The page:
Three-plus hour telecast and all.

From genre-busting electronic music to new highs in the ever-evolving R&B scene, from hip-hop and Americana to rock and pop, 2017's music scenes bestowed an embarrassment of riches upon us.


60. White Hills - Stop Mute Defeat (Thrill Jockey)

White Hills epic '80s callback Stop Mute Defeat is a determined march against encroaching imperial darkness; their eyes boring into the shadows for danger but they're aware that blinding lights can kill and distort truth. From "Overlord's" dark stomp casting nets for totalitarian warnings to "Attack Mode", which roars in with the tribal certainty that we can survive the madness if we keep our wits, the record is a true and timely win for Dave W. and Ego Sensation. Martin Bisi and the poster band's mysterious but relevant cool make a great team and deliver one of their least psych yet most mind destroying records to date. Much like the first time you heard Joy Division or early Pigface, for example, you'll experience being startled at first before becoming addicted to the band's unique microcosm of dystopia that is simultaneously corrupting and seducing your ears. - Morgan Y. Evans

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Music

The Best Dance Tracks of 2017

Photo: Murielle Victorine Scherre (Courtesy of Big Beat Press)

From the "shamanic techno" of Parisian duo Pouvoir Magique to Stockholm Noir's brilliant string of darkly foreboding, electro-licked singles, here are ten selections that represent some of the more intriguing dance offerings of 2017.

In June of 2016, prolific producer Diplo lambasted the world of DJ's in an interview with Billboard, stating that EDM was dying. Coincidentally enough, the article's contents went viral and made their way into Vice Media's electronic music and culture channel Thump, which closed its doors after four years this summer amid company-wide layoffs. Months earlier, electronic music giant SFX Entertainment filed bankruptcy and reemerged as Lifestyle, Inc., shunning the term "EDM".

So here we are at the end of 2017, and the internet is still a flurry with articles declaring that Electronic Dance Music is rotting from the inside out and DJ culture is dying on the vine, devoured by corporate greed. That might all well be the case, but electronic music isn't disappearing into the night without a fight as witnessed by the endless parade of emerging artists on the scene, the rise of North America's first Electro Parade in Montréal, and the inaugural Electronic Music Awards in Los Angeles this past September.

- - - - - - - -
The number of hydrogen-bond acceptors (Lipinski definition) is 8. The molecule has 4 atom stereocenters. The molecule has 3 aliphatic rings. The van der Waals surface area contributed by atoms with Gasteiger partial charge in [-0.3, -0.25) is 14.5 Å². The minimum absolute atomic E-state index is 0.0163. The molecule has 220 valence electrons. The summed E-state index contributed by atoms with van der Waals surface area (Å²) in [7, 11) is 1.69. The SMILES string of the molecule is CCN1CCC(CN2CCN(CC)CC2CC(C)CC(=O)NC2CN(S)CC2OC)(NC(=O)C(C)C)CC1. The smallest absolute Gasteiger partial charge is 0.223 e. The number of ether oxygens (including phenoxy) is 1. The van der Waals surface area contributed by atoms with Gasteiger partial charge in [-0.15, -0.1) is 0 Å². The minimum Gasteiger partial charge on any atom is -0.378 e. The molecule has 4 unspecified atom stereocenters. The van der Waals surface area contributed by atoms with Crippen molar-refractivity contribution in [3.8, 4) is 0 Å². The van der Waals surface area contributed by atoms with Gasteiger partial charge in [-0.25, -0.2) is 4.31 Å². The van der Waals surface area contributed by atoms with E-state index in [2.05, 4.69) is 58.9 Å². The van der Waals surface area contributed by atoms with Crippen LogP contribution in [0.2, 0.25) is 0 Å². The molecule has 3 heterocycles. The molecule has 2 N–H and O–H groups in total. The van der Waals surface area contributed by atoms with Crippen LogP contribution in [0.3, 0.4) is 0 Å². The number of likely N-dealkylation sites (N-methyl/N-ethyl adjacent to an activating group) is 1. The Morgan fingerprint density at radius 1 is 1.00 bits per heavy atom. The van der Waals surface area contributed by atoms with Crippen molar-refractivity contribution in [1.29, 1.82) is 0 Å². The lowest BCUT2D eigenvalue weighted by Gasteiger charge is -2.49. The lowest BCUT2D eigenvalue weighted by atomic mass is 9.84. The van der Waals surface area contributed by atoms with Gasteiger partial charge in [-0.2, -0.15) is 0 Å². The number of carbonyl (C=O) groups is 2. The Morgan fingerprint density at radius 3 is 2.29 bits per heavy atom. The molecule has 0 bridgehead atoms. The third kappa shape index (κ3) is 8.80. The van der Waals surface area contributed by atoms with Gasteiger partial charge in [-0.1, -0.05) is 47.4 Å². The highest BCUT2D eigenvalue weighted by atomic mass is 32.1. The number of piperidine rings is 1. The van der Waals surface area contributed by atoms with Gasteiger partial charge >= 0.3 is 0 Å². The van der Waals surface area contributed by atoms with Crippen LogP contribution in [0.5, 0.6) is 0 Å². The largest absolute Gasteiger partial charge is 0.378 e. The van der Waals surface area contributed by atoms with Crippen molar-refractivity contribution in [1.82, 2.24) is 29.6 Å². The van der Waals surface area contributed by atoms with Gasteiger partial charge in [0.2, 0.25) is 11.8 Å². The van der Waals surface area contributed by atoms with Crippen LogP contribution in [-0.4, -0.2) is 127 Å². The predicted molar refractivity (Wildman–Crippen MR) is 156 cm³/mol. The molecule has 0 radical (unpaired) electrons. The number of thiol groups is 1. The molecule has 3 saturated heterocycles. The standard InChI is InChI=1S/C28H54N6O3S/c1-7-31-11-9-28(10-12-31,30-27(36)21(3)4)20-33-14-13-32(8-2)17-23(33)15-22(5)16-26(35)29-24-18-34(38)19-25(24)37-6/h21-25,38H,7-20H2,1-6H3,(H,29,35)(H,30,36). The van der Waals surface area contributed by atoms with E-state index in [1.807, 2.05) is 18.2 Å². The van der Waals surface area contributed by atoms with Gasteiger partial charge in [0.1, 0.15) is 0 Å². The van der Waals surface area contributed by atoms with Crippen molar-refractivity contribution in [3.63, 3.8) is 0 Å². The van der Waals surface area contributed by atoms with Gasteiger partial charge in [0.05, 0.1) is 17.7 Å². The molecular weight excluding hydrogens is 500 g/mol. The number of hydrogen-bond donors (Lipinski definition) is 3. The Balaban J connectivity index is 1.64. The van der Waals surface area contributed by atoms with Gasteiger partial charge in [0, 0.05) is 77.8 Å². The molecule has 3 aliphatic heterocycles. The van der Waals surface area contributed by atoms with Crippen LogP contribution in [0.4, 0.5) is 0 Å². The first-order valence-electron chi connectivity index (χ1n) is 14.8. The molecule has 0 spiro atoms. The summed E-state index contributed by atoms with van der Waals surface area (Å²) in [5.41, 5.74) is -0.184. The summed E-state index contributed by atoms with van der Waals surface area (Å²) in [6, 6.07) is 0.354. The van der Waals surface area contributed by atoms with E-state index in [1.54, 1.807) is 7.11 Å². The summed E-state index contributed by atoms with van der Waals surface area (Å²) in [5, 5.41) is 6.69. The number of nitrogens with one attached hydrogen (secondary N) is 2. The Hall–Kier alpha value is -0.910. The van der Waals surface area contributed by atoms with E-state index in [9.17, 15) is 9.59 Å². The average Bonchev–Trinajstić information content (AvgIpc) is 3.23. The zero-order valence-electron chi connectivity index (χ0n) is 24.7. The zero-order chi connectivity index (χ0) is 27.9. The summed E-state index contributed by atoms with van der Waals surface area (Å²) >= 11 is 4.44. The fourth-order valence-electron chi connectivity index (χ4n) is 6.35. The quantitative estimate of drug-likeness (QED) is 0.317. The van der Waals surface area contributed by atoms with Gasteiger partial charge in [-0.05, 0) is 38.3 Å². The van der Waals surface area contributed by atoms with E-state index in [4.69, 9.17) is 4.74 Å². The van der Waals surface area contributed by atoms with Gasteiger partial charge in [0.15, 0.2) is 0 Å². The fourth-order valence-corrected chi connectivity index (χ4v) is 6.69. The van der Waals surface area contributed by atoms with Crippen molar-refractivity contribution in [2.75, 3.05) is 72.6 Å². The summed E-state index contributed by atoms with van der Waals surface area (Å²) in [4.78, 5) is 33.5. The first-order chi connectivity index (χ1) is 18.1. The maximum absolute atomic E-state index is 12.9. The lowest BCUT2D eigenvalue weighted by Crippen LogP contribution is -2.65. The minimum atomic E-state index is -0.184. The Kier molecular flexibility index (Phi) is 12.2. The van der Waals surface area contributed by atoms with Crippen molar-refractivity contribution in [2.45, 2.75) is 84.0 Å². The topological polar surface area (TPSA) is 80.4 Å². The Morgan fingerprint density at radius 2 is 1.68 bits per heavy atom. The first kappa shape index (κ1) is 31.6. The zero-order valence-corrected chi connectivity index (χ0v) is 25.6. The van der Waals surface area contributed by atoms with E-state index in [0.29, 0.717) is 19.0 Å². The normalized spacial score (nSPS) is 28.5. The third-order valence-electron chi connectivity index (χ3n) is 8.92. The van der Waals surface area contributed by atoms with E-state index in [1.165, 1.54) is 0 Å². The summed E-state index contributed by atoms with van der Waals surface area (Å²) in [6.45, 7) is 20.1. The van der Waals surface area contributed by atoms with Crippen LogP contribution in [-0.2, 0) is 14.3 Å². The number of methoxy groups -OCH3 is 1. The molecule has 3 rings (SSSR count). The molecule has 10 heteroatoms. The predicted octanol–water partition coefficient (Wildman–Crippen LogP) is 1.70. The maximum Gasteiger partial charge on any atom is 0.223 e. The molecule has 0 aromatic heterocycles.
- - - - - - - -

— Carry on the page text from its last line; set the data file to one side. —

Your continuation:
For every insipid, automaton disc jockey-producer, there are innovative minds like Anna Lunoe, Four Tet, and the Black Madonna, whose eclectic, infectious sets display impeccable taste, a wealth of knowledge, and boundless creativity. Over the past few years, many underground artists have been thrust into the mainstream spotlight and lost the je ne sais quoi that made them unique. Regardless, there will always be new musicians, producers, singers, and visionaries to replace them, those who bring something novel to the table or tip a hat to their predecessors in a way that steps beyond homage and exhilarates as it did decades before.

As electronic music continues to evolve and its endless sub-genres continue to expand, so do fickle tastes, and preferences become more and more subjective with a seemingly endless list of artists to sift through. With so much music to digest, its no wonder that many artists remain under the radar. This list hopes to remedy that injustice and celebrate tracks both indie and mainstream. From the "shamanic techno" of Parisian duo Pouvoir Magique to Stockholm Noir's brilliant string of darkly foreboding, electro-licked singles, here are ten selections that represent some of the more intriguing dance offerings of 2017.

10. Moullinex - “Work It Out (feat. Fritz Helder)”

Taken from Portuguese producer, DJ, and multi-instrumentalist Luis Clara Gomes' third album Hypersex, "Work It Out" like all of its surrounding companions is a self-proclaimed, "collective love letter to club culture, and a celebration of love, inclusion and difference." Dance music has always seemingly been a safe haven for "misfits" standing on the edge of the mainstream, and while EDM manufactured sheen might have taken the piss out of the scene, Hypersex still revels in that defiant, yet warm and inviting attitude.

Like a cheeky homage to Rick James and the late, great High Priest of Pop, Prince, this delectably filthy, sexually charged track with its nasty, funk-drenched bass line, couldn't have found a more flawless messenger than former Azari & III member Fritz Helder. As the radiant, gender-fluid artist sings, "you better work your shit out", this album highlight becomes an anthem for all those who refuse to bow down to BS. Without any accompanying visuals, the track is electro-funk perfection, but the video, with its ruby-red, penile glitter canon, kicks the whole thing up a notch.